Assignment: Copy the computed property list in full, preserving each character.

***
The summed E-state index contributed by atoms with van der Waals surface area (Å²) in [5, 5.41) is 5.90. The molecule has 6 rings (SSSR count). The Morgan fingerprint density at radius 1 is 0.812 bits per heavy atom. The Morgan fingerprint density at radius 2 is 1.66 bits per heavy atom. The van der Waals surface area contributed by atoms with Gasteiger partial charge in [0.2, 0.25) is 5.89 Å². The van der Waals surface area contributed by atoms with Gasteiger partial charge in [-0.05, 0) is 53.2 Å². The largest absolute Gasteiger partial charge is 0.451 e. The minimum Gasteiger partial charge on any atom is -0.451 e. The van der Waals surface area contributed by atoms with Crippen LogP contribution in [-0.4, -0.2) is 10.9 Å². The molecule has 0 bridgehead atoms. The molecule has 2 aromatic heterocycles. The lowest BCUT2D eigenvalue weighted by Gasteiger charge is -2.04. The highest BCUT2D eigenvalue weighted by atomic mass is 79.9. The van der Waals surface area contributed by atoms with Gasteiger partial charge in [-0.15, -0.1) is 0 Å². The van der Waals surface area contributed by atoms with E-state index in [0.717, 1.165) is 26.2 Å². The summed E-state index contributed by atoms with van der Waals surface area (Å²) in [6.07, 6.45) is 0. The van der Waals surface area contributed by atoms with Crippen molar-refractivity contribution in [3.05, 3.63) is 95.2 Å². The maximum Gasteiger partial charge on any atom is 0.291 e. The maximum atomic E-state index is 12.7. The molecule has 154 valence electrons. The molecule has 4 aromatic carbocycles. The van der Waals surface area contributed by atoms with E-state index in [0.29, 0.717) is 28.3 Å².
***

The summed E-state index contributed by atoms with van der Waals surface area (Å²) in [5, 5.41) is 5.90. The molecule has 6 rings (SSSR count). The Morgan fingerprint density at radius 1 is 0.812 bits per heavy atom. The Morgan fingerprint density at radius 2 is 1.66 bits per heavy atom. The van der Waals surface area contributed by atoms with Gasteiger partial charge in [0.2, 0.25) is 5.89 Å². The van der Waals surface area contributed by atoms with Gasteiger partial charge in [-0.05, 0) is 53.2 Å². The largest absolute Gasteiger partial charge is 0.451 e. The minimum Gasteiger partial charge on any atom is -0.451 e. The van der Waals surface area contributed by atoms with Crippen LogP contribution in [-0.4, -0.2) is 10.9 Å². The molecule has 0 bridgehead atoms. The molecule has 2 aromatic heterocycles. The lowest BCUT2D eigenvalue weighted by Gasteiger charge is -2.04. The highest BCUT2D eigenvalue weighted by atomic mass is 79.9. The van der Waals surface area contributed by atoms with Gasteiger partial charge in [-0.15, -0.1) is 0 Å². The van der Waals surface area contributed by atoms with E-state index in [0.717, 1.165) is 26.2 Å². The summed E-state index contributed by atoms with van der Waals surface area (Å²) in [6.07, 6.45) is 0. The van der Waals surface area contributed by atoms with Crippen molar-refractivity contribution in [3.05, 3.63) is 95.2 Å². The maximum Gasteiger partial charge on any atom is 0.291 e. The maximum atomic E-state index is 12.7. The molecule has 154 valence electrons. The molecule has 4 aromatic carbocycles. The van der Waals surface area contributed by atoms with E-state index in [0.29, 0.717) is 28.3 Å².